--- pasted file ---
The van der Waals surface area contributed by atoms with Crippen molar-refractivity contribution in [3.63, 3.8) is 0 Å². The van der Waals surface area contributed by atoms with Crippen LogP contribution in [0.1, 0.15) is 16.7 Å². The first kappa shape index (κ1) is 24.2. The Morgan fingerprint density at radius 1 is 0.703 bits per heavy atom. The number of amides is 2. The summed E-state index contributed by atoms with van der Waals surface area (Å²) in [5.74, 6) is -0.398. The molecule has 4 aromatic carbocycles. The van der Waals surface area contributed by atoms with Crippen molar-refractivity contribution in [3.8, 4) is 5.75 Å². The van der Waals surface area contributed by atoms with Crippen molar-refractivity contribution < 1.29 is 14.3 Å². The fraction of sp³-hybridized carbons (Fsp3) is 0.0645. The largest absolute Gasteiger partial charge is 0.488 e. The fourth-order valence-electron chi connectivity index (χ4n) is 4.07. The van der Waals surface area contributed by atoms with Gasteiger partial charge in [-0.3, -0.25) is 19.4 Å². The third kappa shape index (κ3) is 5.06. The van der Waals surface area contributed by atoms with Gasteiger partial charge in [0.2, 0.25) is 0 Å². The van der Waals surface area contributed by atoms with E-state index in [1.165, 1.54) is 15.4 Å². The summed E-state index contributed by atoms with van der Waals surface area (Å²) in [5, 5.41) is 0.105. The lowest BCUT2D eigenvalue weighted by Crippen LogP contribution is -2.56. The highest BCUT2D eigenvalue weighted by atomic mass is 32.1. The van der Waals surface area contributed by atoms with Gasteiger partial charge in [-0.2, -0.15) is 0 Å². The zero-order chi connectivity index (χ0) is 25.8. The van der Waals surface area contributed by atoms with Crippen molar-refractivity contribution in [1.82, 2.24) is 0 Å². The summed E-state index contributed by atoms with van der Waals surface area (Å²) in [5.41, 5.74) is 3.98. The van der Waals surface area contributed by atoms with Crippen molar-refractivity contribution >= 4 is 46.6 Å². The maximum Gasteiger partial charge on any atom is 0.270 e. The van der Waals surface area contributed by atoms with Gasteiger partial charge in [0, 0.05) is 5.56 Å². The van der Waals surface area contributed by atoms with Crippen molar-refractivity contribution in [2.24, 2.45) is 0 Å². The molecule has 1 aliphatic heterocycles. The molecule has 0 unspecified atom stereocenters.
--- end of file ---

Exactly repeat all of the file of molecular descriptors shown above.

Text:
The van der Waals surface area contributed by atoms with Crippen molar-refractivity contribution in [3.63, 3.8) is 0 Å². The van der Waals surface area contributed by atoms with Crippen LogP contribution in [0.1, 0.15) is 16.7 Å². The first kappa shape index (κ1) is 24.2. The Morgan fingerprint density at radius 1 is 0.703 bits per heavy atom. The number of amides is 2. The summed E-state index contributed by atoms with van der Waals surface area (Å²) in [5.74, 6) is -0.398. The molecule has 4 aromatic carbocycles. The van der Waals surface area contributed by atoms with Crippen molar-refractivity contribution in [3.8, 4) is 5.75 Å². The van der Waals surface area contributed by atoms with Crippen molar-refractivity contribution < 1.29 is 14.3 Å². The fraction of sp³-hybridized carbons (Fsp3) is 0.0645. The largest absolute Gasteiger partial charge is 0.488 e. The fourth-order valence-electron chi connectivity index (χ4n) is 4.07. The van der Waals surface area contributed by atoms with Gasteiger partial charge in [-0.3, -0.25) is 19.4 Å². The third kappa shape index (κ3) is 5.06. The van der Waals surface area contributed by atoms with Gasteiger partial charge in [0.2, 0.25) is 0 Å². The van der Waals surface area contributed by atoms with E-state index in [1.165, 1.54) is 15.4 Å². The summed E-state index contributed by atoms with van der Waals surface area (Å²) in [5, 5.41) is 0.105. The lowest BCUT2D eigenvalue weighted by Crippen LogP contribution is -2.56. The highest BCUT2D eigenvalue weighted by atomic mass is 32.1. The van der Waals surface area contributed by atoms with Gasteiger partial charge in [-0.2, -0.15) is 0 Å². The zero-order chi connectivity index (χ0) is 25.8. The van der Waals surface area contributed by atoms with Crippen molar-refractivity contribution in [1.82, 2.24) is 0 Å². The summed E-state index contributed by atoms with van der Waals surface area (Å²) in [5.41, 5.74) is 3.98. The van der Waals surface area contributed by atoms with Crippen molar-refractivity contribution >= 4 is 46.6 Å². The maximum Gasteiger partial charge on any atom is 0.270 e. The van der Waals surface area contributed by atoms with Gasteiger partial charge in [0, 0.05) is 5.56 Å². The van der Waals surface area contributed by atoms with Crippen molar-refractivity contribution in [2.24, 2.45) is 0 Å². The molecule has 1 aliphatic heterocycles. The molecule has 0 unspecified atom stereocenters.